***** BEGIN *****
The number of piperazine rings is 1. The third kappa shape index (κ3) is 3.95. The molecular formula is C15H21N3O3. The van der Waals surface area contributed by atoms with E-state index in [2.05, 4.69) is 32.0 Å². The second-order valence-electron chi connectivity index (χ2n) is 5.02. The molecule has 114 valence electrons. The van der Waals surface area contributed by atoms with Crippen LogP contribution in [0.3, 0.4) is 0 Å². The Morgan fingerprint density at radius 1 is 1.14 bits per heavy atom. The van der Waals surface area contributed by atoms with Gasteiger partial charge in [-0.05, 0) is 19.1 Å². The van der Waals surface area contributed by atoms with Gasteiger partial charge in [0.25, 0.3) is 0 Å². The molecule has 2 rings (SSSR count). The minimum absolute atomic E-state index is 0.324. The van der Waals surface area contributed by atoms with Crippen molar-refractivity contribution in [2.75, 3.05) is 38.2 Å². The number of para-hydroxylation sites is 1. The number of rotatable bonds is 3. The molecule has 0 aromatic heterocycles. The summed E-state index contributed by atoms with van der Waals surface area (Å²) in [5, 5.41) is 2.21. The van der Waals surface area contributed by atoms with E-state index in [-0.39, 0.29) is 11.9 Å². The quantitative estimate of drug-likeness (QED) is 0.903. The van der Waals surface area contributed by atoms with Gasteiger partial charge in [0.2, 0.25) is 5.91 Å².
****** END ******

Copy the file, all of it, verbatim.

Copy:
The number of piperazine rings is 1. The third kappa shape index (κ3) is 3.95. The molecular formula is C15H21N3O3. The van der Waals surface area contributed by atoms with E-state index in [2.05, 4.69) is 32.0 Å². The second-order valence-electron chi connectivity index (χ2n) is 5.02. The molecule has 114 valence electrons. The van der Waals surface area contributed by atoms with Crippen LogP contribution in [0.3, 0.4) is 0 Å². The Morgan fingerprint density at radius 1 is 1.14 bits per heavy atom. The van der Waals surface area contributed by atoms with Gasteiger partial charge in [-0.05, 0) is 19.1 Å². The van der Waals surface area contributed by atoms with Gasteiger partial charge in [0.25, 0.3) is 0 Å². The molecule has 2 rings (SSSR count). The minimum absolute atomic E-state index is 0.324. The van der Waals surface area contributed by atoms with Crippen molar-refractivity contribution in [2.75, 3.05) is 38.2 Å². The number of para-hydroxylation sites is 1. The number of rotatable bonds is 3. The molecule has 0 aromatic heterocycles. The summed E-state index contributed by atoms with van der Waals surface area (Å²) in [5, 5.41) is 2.21. The van der Waals surface area contributed by atoms with E-state index in [-0.39, 0.29) is 11.9 Å². The quantitative estimate of drug-likeness (QED) is 0.903. The van der Waals surface area contributed by atoms with Gasteiger partial charge in [0.2, 0.25) is 5.91 Å².